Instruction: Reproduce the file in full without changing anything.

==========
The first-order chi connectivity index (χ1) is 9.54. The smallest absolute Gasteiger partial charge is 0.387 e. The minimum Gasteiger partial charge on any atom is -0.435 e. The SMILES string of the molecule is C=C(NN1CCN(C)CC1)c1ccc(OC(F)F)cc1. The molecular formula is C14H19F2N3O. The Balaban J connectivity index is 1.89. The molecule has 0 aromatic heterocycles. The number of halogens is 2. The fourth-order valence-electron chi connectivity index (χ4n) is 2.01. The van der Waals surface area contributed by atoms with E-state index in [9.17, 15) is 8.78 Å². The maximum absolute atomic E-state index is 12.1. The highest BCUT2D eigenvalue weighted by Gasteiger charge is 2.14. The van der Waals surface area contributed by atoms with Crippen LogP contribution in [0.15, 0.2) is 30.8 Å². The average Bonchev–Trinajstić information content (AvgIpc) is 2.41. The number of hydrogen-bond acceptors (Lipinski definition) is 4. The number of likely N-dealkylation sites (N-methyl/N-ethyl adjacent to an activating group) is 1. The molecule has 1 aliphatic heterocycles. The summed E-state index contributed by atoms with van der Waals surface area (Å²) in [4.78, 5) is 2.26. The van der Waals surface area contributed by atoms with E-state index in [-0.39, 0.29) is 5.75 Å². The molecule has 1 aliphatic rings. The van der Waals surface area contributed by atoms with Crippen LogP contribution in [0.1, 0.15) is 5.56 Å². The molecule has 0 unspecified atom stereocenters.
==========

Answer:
The first-order chi connectivity index (χ1) is 9.54. The smallest absolute Gasteiger partial charge is 0.387 e. The minimum Gasteiger partial charge on any atom is -0.435 e. The SMILES string of the molecule is C=C(NN1CCN(C)CC1)c1ccc(OC(F)F)cc1. The molecular formula is C14H19F2N3O. The Balaban J connectivity index is 1.89. The molecule has 0 aromatic heterocycles. The number of halogens is 2. The fourth-order valence-electron chi connectivity index (χ4n) is 2.01. The van der Waals surface area contributed by atoms with E-state index in [9.17, 15) is 8.78 Å². The maximum absolute atomic E-state index is 12.1. The highest BCUT2D eigenvalue weighted by Gasteiger charge is 2.14. The van der Waals surface area contributed by atoms with Crippen LogP contribution in [0.15, 0.2) is 30.8 Å². The average Bonchev–Trinajstić information content (AvgIpc) is 2.41. The number of hydrogen-bond acceptors (Lipinski definition) is 4. The number of likely N-dealkylation sites (N-methyl/N-ethyl adjacent to an activating group) is 1. The molecule has 1 aliphatic heterocycles. The summed E-state index contributed by atoms with van der Waals surface area (Å²) in [4.78, 5) is 2.26. The van der Waals surface area contributed by atoms with E-state index in [-0.39, 0.29) is 5.75 Å². The molecule has 1 aliphatic rings. The van der Waals surface area contributed by atoms with Crippen LogP contribution in [0.1, 0.15) is 5.56 Å². The molecule has 0 unspecified atom stereocenters.